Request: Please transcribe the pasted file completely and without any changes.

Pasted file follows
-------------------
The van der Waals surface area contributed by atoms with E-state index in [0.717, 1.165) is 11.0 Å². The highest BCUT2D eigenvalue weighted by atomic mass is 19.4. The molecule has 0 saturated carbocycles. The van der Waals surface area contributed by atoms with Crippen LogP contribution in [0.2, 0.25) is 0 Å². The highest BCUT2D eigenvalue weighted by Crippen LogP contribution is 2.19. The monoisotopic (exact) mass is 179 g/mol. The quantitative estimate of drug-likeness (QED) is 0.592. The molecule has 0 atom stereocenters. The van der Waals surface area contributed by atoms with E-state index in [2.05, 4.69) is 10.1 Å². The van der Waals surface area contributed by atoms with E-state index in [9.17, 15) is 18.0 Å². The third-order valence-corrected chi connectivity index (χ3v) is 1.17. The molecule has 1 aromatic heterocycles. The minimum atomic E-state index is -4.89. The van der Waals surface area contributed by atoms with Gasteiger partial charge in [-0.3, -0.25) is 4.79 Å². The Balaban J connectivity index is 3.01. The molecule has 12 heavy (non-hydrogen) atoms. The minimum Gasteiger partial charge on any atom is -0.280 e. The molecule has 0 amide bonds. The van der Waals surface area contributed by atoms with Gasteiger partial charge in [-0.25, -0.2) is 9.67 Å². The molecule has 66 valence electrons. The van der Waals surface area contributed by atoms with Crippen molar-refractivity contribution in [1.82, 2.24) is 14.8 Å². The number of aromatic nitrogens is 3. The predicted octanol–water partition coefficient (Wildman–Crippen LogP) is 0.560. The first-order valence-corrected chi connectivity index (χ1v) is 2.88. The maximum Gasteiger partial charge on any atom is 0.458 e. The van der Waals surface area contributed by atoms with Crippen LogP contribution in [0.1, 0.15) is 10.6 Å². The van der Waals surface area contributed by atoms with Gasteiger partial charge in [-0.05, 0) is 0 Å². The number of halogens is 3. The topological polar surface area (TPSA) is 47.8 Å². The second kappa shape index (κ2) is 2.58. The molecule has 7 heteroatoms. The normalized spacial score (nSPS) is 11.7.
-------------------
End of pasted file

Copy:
The van der Waals surface area contributed by atoms with E-state index in [0.717, 1.165) is 11.0 Å². The highest BCUT2D eigenvalue weighted by atomic mass is 19.4. The molecule has 0 saturated carbocycles. The van der Waals surface area contributed by atoms with Crippen LogP contribution in [0.2, 0.25) is 0 Å². The highest BCUT2D eigenvalue weighted by Crippen LogP contribution is 2.19. The monoisotopic (exact) mass is 179 g/mol. The quantitative estimate of drug-likeness (QED) is 0.592. The molecule has 0 atom stereocenters. The van der Waals surface area contributed by atoms with E-state index in [2.05, 4.69) is 10.1 Å². The van der Waals surface area contributed by atoms with E-state index in [9.17, 15) is 18.0 Å². The third-order valence-corrected chi connectivity index (χ3v) is 1.17. The molecule has 1 aromatic heterocycles. The minimum atomic E-state index is -4.89. The van der Waals surface area contributed by atoms with Gasteiger partial charge in [-0.3, -0.25) is 4.79 Å². The Balaban J connectivity index is 3.01. The molecule has 12 heavy (non-hydrogen) atoms. The minimum Gasteiger partial charge on any atom is -0.280 e. The molecule has 0 amide bonds. The van der Waals surface area contributed by atoms with Gasteiger partial charge in [-0.25, -0.2) is 9.67 Å². The molecule has 66 valence electrons. The van der Waals surface area contributed by atoms with Crippen molar-refractivity contribution in [1.82, 2.24) is 14.8 Å². The number of aromatic nitrogens is 3. The predicted octanol–water partition coefficient (Wildman–Crippen LogP) is 0.560. The first-order valence-corrected chi connectivity index (χ1v) is 2.88. The maximum Gasteiger partial charge on any atom is 0.458 e. The van der Waals surface area contributed by atoms with Crippen LogP contribution in [0.1, 0.15) is 10.6 Å². The van der Waals surface area contributed by atoms with Gasteiger partial charge in [-0.05, 0) is 0 Å². The number of halogens is 3. The topological polar surface area (TPSA) is 47.8 Å². The second kappa shape index (κ2) is 2.58. The molecule has 7 heteroatoms. The normalized spacial score (nSPS) is 11.7.